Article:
You can also ask your doctor about supplements that may speed along the healing process. L-glutamine and probiotics are worth looking into. I think a good gluten free multivitamin is never a bad idea, and talk to your doctor about fish oil. Of course-the most important thing is making sure you are getting optimal nutrition from your food.

In gaining weight, we are looking to add calories that will give great nutritional value as well. After all, you wouldn’t run a high-end Ferrari with low test gas, would you? So don’t expect your body to be able to give you healing oomph! and performance on crappy food. We’re talking about lots of good food.

Here’s 5 steps to help bring your weight back up where you want it:

1) Start your day with a good breakfast.

No, I’m not your mother, but I sound like it don’t I? Seriously though, breakfast is the most abused meal. People forget about it all the time, or have a coffee and call it good. That won’t work. Prepare ideas ahead of time so you can get going with minimal time and effort. Here’s my egg bake that I cook up on Sunday and have for the week. And here’s a portable “pancake”. Heck, some chicken if that’s how you roll. Greek yogurt, string cheese, fruit, smoothies (Amy at Simply Sugar and Gluten Free has an awesome Green Smoothie recipe-I’d add some protein like hard boiled eggs, yogurt, cottage cheese or protein powder and you’re good.) Shelly Case just wrote an article on breakfast foods on the Be Free For Me blog. My recommendation is that you try to have a decent protein, carbohydrate and fat source in the meal, which brings me to….

2) Have a decent protein, carbohydrate and fat source in each meal.

Now don’t throw up your hands, I saw that!
This is not rocket surgery.
Once you get the hang of it, it’s very easy to do, and doesn’t take extra time at all. Here’s an example:

For breakfast, I have some of my egg bake casserole (protein from egg whites, veggies from spinach and tomato), some gluten free oatmeal (carbohydrate) with berries (fruit carbohydrate) and slivered almonds or flaxseed (healthy fat.) If you’d like listings of more ideas in each of those categories, here’s a list of my top 10 gluten free carbohydrate sources.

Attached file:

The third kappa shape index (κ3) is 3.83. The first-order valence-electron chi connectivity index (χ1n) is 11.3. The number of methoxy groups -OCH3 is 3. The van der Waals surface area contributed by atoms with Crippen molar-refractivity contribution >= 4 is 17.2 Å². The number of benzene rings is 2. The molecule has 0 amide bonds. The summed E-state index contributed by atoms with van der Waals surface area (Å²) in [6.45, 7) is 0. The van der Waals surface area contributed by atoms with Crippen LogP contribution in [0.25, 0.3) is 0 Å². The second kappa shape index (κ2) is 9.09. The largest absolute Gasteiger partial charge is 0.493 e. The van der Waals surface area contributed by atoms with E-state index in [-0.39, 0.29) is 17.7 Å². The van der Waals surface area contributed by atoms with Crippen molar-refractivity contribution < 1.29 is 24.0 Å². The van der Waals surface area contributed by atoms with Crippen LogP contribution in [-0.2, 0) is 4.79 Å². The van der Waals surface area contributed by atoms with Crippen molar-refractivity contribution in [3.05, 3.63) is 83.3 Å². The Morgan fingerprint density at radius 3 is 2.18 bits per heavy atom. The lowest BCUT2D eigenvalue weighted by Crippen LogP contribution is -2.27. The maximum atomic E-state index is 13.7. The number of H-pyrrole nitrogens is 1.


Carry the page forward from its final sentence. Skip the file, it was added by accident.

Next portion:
3) Eat every few hours.

There’s no magic to this, but if you are trying to get in extra calories it’s often easier to split them up over the day, rather than stuffing yourself like Thanksgiving turkey. And instead of stuffing yourself you can…

4) Sneak in extra calories.

Eat calorically dense food that doesn’t make you full. Examples of this would be olive/coconut/your favorite oil, nut butters, and nuts or seeds. Basically healthy fats-they pack more calories per gram than your carbs and protein. If you can’t do nuts, check into sunflower or pumpkin seeds. I haven’t tried it yet, but Shirley over at Gluten Free Easily has used Sunbutter in some of her recipes. It’s a sunflower seed butter.

Along with that, drink some calories. The exact OPPOSITE of what I wrote in the article about losing weight. Protein shakes with some added fats (chocolate protein and peanut/almond butter shake, anyone?), milk, almond milk, hemp milk, etc and so on. If you need to, a couple shakes or smoothies a day would be a fine way to get in extra nutrition. In no way did I look at all of these to see if they were gluten free, but Smoothierecipes.net has an extensive database of drinkable calories.

5) Like a good Scout, always be prepared.

Never let yourself get hungry. Never let yourself be without something gluten free and good to eat. Here’s my top 10 portable snack foods. Also consider premade or homemade protein bars/brownies. Larabars are low on protein, but tasty as heck. Zing Bars are a staple in my house for traveling.

Regardless though, my go-to-fail-safe-can-even-take-it-on-a-plane-without-getting-patted-down is a empty shaker bottle with a scoop or two of protein powder, and a bag of nuts. My friend Kim also just reviewed some gluten free jerky I’m going to have to try, although it’s more stinky than protein powder and nuts.